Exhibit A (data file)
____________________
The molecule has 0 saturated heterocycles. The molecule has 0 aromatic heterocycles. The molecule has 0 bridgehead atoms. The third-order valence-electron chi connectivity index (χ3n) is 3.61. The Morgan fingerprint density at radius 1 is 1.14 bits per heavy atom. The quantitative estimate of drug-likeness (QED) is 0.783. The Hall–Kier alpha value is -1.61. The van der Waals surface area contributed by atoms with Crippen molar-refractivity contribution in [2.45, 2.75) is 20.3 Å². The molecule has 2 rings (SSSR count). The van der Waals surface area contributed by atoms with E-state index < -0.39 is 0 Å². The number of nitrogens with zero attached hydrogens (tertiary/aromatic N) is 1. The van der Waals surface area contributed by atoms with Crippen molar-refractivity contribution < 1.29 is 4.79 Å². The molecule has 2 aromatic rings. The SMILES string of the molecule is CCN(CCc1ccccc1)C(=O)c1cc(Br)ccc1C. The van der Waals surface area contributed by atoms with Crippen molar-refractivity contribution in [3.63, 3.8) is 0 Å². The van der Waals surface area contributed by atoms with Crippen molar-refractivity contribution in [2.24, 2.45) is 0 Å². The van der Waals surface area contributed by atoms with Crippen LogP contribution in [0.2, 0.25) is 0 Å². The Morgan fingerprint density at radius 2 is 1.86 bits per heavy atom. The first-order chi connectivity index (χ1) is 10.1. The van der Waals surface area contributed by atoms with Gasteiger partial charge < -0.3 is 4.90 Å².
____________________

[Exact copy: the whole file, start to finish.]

The molecule has 0 saturated heterocycles. The molecule has 0 aromatic heterocycles. The molecule has 0 bridgehead atoms. The third-order valence-electron chi connectivity index (χ3n) is 3.61. The Morgan fingerprint density at radius 1 is 1.14 bits per heavy atom. The quantitative estimate of drug-likeness (QED) is 0.783. The Hall–Kier alpha value is -1.61. The van der Waals surface area contributed by atoms with Crippen molar-refractivity contribution in [2.45, 2.75) is 20.3 Å². The molecule has 2 rings (SSSR count). The van der Waals surface area contributed by atoms with E-state index < -0.39 is 0 Å². The number of nitrogens with zero attached hydrogens (tertiary/aromatic N) is 1. The van der Waals surface area contributed by atoms with Crippen molar-refractivity contribution < 1.29 is 4.79 Å². The molecule has 2 aromatic rings. The SMILES string of the molecule is CCN(CCc1ccccc1)C(=O)c1cc(Br)ccc1C. The van der Waals surface area contributed by atoms with Crippen molar-refractivity contribution in [3.63, 3.8) is 0 Å². The van der Waals surface area contributed by atoms with Crippen molar-refractivity contribution in [2.24, 2.45) is 0 Å². The van der Waals surface area contributed by atoms with Crippen LogP contribution in [0.2, 0.25) is 0 Å². The Morgan fingerprint density at radius 2 is 1.86 bits per heavy atom. The first-order chi connectivity index (χ1) is 10.1. The van der Waals surface area contributed by atoms with Gasteiger partial charge < -0.3 is 4.90 Å².